‘Tis the time of year for patriotic songs, so I’m confessing: I hate “God Bless the U.S.A.”
Here are the lyrics (with my observations):
- If tomorrow all the things were gone,
- I’d worked for all my life.
- And I had to start again,
- with just my children and my wife. OK so far so good….it’s a fairly generic opening, though oddly enough with no clue as to the patriotic message to come. A curiously downbeat view of the future, but hey, who am I to read minds?
- I’d thank my lucky stars,
- to be livin here today.
- ‘Cause the flag still stands for freedom,
- and they can’t take that away. Thundering non sequitur! How does the flag have anything to do with your unexplained bad fortune? And who is the unnamed “they” here? Pronoun reference! Not to mention the squinting pronoun “that”….is it the flag or freedom?
- And I’m proud to be an American,
- where at least I know I’m free. “At least?” Badly misused phrase here. We use “at least” to indicate a bare minimum. “At least you’ve got your health,” etc. But wouldn’t freedom be more than the bare minimum of why one should be proud to be an American? OK, maybe I’m splitting hairs here….I’ll move on.
- And I wont forget the men who died,
- who gave that right to me. I’m assuming “that right” is referring to “freedom” although the reference is rather distant.
- And I gladly stand up,
- next to you and defend her still today. Mmmmm, is it bad taste to point out that men who died can’t stand up? Even a casual figure of speech needs to make sense.
- ‘Cause there ain’t no doubt I love this land, Has someone been doubting it? There’s a weirdly defensive quality to this line.
- God bless the USA.
- From the lakes of Minnesota,
- to the hills of Tennessee.
- Across the plains of Texas,
- From sea to shining sea.
- From Detroit down to Houston,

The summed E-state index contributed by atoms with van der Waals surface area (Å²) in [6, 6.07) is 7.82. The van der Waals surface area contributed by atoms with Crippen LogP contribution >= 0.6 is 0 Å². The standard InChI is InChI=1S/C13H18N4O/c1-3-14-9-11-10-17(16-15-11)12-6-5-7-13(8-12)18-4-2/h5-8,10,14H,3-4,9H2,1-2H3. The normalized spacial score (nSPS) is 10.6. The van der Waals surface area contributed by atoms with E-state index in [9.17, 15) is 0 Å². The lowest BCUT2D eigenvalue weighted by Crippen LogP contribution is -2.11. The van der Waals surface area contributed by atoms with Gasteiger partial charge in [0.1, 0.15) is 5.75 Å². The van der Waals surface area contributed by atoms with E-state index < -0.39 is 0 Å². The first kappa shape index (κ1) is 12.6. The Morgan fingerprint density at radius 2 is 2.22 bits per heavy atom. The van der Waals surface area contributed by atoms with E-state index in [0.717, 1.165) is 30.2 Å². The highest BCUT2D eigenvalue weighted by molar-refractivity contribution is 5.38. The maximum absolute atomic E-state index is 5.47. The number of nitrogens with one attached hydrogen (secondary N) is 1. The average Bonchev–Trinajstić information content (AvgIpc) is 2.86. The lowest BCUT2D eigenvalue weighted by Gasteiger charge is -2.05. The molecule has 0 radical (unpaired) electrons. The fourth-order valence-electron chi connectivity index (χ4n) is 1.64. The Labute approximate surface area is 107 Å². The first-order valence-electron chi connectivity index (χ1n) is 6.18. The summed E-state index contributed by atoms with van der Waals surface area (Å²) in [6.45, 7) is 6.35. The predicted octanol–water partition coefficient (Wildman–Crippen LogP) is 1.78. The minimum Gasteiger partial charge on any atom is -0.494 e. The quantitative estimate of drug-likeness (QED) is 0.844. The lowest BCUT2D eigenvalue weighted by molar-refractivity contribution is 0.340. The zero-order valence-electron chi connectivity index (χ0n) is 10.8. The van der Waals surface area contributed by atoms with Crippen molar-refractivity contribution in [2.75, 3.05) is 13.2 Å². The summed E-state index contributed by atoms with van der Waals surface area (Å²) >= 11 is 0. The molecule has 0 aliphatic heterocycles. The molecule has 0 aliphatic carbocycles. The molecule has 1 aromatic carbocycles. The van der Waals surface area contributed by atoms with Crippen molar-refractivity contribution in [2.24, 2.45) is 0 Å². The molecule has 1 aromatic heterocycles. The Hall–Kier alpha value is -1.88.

- and New York to L.A. The old geographic catalog device. Has there ever been a sorrier catalog of line-filling cliches than this? I mean come on, he even appropriates the “sea to shining sea” line. Lakes, hills, plains, and the ever-popular “New York to LA.” The advantage is that the long e and long a are the easiest vowels to rhyme in English, so you can write this kind of stuff in your sleep.
- Well there’s pride in every American’s heart,
- and its time we stand and say. Again the odd tone–vaguely scolding us now. An envisioned future of loss, resentment of an unspecified “they,” the defensive stance against doubters, and now the implication that most people aren’t as patriotic as the writer is…..I get the feeling that it’s not so much a celebration of America as an exercise in protest-too-much.
- (Repeat chorus twice) In case you didn’t get the point with the first repetition. As a writer, I believe that sloppy writing reveals sloppy thinking, and this song is a classic example. In a few days, I’ll compare it with “Defence of Fort McHenry,” which we know today as “The Star-Spangled Banner,” just to make the point that a patriotic song can also be a good piece of writing.